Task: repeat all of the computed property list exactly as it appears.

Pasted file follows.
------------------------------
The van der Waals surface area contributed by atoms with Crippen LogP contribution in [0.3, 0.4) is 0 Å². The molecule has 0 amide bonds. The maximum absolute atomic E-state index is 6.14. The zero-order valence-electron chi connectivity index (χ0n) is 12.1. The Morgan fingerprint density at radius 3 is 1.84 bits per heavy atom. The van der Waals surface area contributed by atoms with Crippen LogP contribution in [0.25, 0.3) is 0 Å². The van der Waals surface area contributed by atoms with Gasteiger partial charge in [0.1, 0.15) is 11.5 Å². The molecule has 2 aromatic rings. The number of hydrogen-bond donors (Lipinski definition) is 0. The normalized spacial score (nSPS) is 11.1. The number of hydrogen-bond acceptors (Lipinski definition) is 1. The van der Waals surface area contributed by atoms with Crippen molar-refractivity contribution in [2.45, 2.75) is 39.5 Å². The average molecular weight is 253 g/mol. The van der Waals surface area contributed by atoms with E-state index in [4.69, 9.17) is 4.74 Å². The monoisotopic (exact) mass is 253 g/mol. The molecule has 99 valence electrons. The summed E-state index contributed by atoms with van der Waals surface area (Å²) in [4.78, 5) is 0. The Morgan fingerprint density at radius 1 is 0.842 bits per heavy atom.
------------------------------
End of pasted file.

The van der Waals surface area contributed by atoms with Crippen LogP contribution in [0.3, 0.4) is 0 Å². The molecule has 0 amide bonds. The maximum absolute atomic E-state index is 6.14. The zero-order valence-electron chi connectivity index (χ0n) is 12.1. The Morgan fingerprint density at radius 3 is 1.84 bits per heavy atom. The van der Waals surface area contributed by atoms with Crippen LogP contribution in [0.25, 0.3) is 0 Å². The van der Waals surface area contributed by atoms with Gasteiger partial charge in [0.1, 0.15) is 11.5 Å². The molecule has 2 aromatic rings. The number of hydrogen-bond donors (Lipinski definition) is 0. The normalized spacial score (nSPS) is 11.1. The number of hydrogen-bond acceptors (Lipinski definition) is 1. The van der Waals surface area contributed by atoms with Crippen molar-refractivity contribution in [2.45, 2.75) is 39.5 Å². The average molecular weight is 253 g/mol. The van der Waals surface area contributed by atoms with E-state index in [4.69, 9.17) is 4.74 Å². The monoisotopic (exact) mass is 253 g/mol. The molecule has 99 valence electrons. The summed E-state index contributed by atoms with van der Waals surface area (Å²) in [4.78, 5) is 0. The Morgan fingerprint density at radius 1 is 0.842 bits per heavy atom.